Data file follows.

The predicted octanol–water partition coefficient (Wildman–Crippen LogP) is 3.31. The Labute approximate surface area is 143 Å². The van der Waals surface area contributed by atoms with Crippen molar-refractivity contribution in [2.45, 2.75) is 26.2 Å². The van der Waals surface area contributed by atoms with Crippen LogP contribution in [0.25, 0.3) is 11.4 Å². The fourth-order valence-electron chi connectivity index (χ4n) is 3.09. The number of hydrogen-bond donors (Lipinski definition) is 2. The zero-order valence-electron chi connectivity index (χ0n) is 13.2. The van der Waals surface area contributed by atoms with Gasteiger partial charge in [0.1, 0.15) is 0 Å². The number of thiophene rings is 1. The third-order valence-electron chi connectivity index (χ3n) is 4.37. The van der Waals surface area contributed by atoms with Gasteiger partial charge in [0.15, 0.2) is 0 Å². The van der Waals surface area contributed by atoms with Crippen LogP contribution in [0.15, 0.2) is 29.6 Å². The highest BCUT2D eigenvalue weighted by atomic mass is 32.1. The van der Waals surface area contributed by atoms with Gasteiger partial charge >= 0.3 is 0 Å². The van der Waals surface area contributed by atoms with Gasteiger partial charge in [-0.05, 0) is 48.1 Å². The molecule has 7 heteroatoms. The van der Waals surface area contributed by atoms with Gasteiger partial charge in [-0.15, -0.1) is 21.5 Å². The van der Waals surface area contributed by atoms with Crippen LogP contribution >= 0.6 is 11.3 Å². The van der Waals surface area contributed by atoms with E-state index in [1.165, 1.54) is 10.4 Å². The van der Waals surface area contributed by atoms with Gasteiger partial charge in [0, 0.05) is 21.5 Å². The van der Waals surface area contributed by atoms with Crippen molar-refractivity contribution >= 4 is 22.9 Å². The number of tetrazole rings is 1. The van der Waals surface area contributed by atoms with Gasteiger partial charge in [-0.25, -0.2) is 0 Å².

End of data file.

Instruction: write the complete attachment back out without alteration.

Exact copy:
The predicted octanol–water partition coefficient (Wildman–Crippen LogP) is 3.31. The Labute approximate surface area is 143 Å². The van der Waals surface area contributed by atoms with Crippen molar-refractivity contribution in [2.45, 2.75) is 26.2 Å². The van der Waals surface area contributed by atoms with Crippen LogP contribution in [0.25, 0.3) is 11.4 Å². The fourth-order valence-electron chi connectivity index (χ4n) is 3.09. The number of hydrogen-bond donors (Lipinski definition) is 2. The zero-order valence-electron chi connectivity index (χ0n) is 13.2. The van der Waals surface area contributed by atoms with Gasteiger partial charge in [0.1, 0.15) is 0 Å². The number of thiophene rings is 1. The third-order valence-electron chi connectivity index (χ3n) is 4.37. The van der Waals surface area contributed by atoms with Gasteiger partial charge in [0.15, 0.2) is 0 Å². The van der Waals surface area contributed by atoms with Crippen LogP contribution in [0.15, 0.2) is 29.6 Å². The highest BCUT2D eigenvalue weighted by atomic mass is 32.1. The van der Waals surface area contributed by atoms with Gasteiger partial charge >= 0.3 is 0 Å². The van der Waals surface area contributed by atoms with Gasteiger partial charge in [-0.05, 0) is 48.1 Å². The molecule has 7 heteroatoms. The van der Waals surface area contributed by atoms with Gasteiger partial charge in [-0.15, -0.1) is 21.5 Å². The van der Waals surface area contributed by atoms with Crippen LogP contribution >= 0.6 is 11.3 Å². The van der Waals surface area contributed by atoms with E-state index in [1.165, 1.54) is 10.4 Å². The van der Waals surface area contributed by atoms with Gasteiger partial charge in [0, 0.05) is 21.5 Å². The van der Waals surface area contributed by atoms with Crippen molar-refractivity contribution >= 4 is 22.9 Å². The number of tetrazole rings is 1. The van der Waals surface area contributed by atoms with Gasteiger partial charge in [-0.25, -0.2) is 0 Å².